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Youth regular vaping decreases for 2nd year in a row in 2023 annual ASH Year 10 survey, daily smoking remains very low

The proportion of Year 10 students (14-15 years of age) vaping regularly has decreased significantly for the second year running in the annual ASH survey of Kiwi youth, dropping by almost 2 percent (18.2% in 2022, 16.4% in 2023).

ASH says it’s also very encouraging to see youth daily vaping rates not increasing, now plateauing at 10% and the number who have ever tried vaping also showed a significant decrease (40.1% to 37.5%).

ASH Director Ben Youdan says, “Aotearoa was very slow to regulate vaping, and we saw a rapid rise in youth use in the years up until 2021 but then we finally had some legislation put in place. Two years later, whilst the rate of youth use is still too high, it is good to see that fewer young people are vaping, and experimenting with vapes.”

“Regular” use is defined as using either daily, weekly or monthly, “Daily” use is using at least once a day, while “Ever tried” measures overall experimental use and current users.

With youth smoking, ASH is pleased that daily rates have shown no increase, staying stable at only 1.2% which amounts to only around 700 students across the country.

ASH says it’s also reassuring to see the numbers of those who have never tried a cigarette continuing to increase at a significant rate, reaching 87.8% compared to 85.8% last year.

“Young people are clearly rejecting tobacco, and these trends are echoed in the smoking data for young adults who have seen some of the biggest declines in smoking across the motu in recent years,” Mr Youdan says.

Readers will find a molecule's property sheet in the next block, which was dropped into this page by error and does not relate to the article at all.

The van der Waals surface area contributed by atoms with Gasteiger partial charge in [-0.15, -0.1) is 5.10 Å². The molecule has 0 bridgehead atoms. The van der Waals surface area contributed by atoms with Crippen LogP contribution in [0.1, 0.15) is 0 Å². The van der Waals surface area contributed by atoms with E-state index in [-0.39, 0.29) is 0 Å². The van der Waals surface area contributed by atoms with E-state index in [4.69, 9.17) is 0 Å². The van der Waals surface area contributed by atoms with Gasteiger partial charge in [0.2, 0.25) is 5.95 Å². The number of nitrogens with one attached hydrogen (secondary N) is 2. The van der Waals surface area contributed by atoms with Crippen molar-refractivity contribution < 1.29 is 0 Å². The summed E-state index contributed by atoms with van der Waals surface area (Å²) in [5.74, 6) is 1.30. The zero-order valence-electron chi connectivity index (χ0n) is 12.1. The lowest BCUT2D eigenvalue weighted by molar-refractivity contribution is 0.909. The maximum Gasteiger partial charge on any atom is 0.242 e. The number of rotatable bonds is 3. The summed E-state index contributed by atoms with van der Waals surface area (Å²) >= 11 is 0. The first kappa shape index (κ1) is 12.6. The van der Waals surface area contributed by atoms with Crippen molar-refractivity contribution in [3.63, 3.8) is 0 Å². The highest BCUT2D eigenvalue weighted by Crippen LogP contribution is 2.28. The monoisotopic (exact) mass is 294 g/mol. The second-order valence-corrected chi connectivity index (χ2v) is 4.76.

ASH is also delighted to see an almost 4% increase in Māori youth never smoking rates (73.8% to 77.7%) and in particular an almost 6% increase never smoking by Māori girls (71% to 76.8%).

The vaping rates of Māori girls though, tell a more concerning story with this cohort vaping more than 2.5 times the average rate (almost 25% more).

ASH Board Member and head of the Māori SUDI prevention service, Fay Selby-Law says, “It is encouraging to see fewer Māori tamariki then ever smoking, and especially the jump in young wāhine who have never smoked. This follows the large recent declines in smoking amoung adults. However, there are still significant disparities, especially with vaping. Although vapes appear to be helping many adults stop smoking, we still need to be doing much more to keep them out of the hands of young people.”

While the survey found that generally daily smoking and vaping rates for most ethnicities and genders remained low and similar to last year, ASH says more urgent work is needed with Pacific teenagers. Their vaping rates are still slowly trending up, while their decline in smoking is slower than any other ethnicity.

ASH Board Member Sir Collin Tukuitonga says, “Despite gains in reducing smoking for almost all groups, progress remains far too slow for Pasifika, including preventing the uptake of vaping. It really reinforces why there is still a huge need for Pasifika led approaches that understand and work with our diverse communities on keeping youth smoking low, and reversing the rise of teen vaping.”

ASH’s Ben Youdan says that this year’s survey is some good news for our youth, “Even though there is widespread frustration about the repeals, we should celebrate the fact that overall young people are actually one step ahead of the policymakers, and rejecting smoking in greater numbers than ever.”

 

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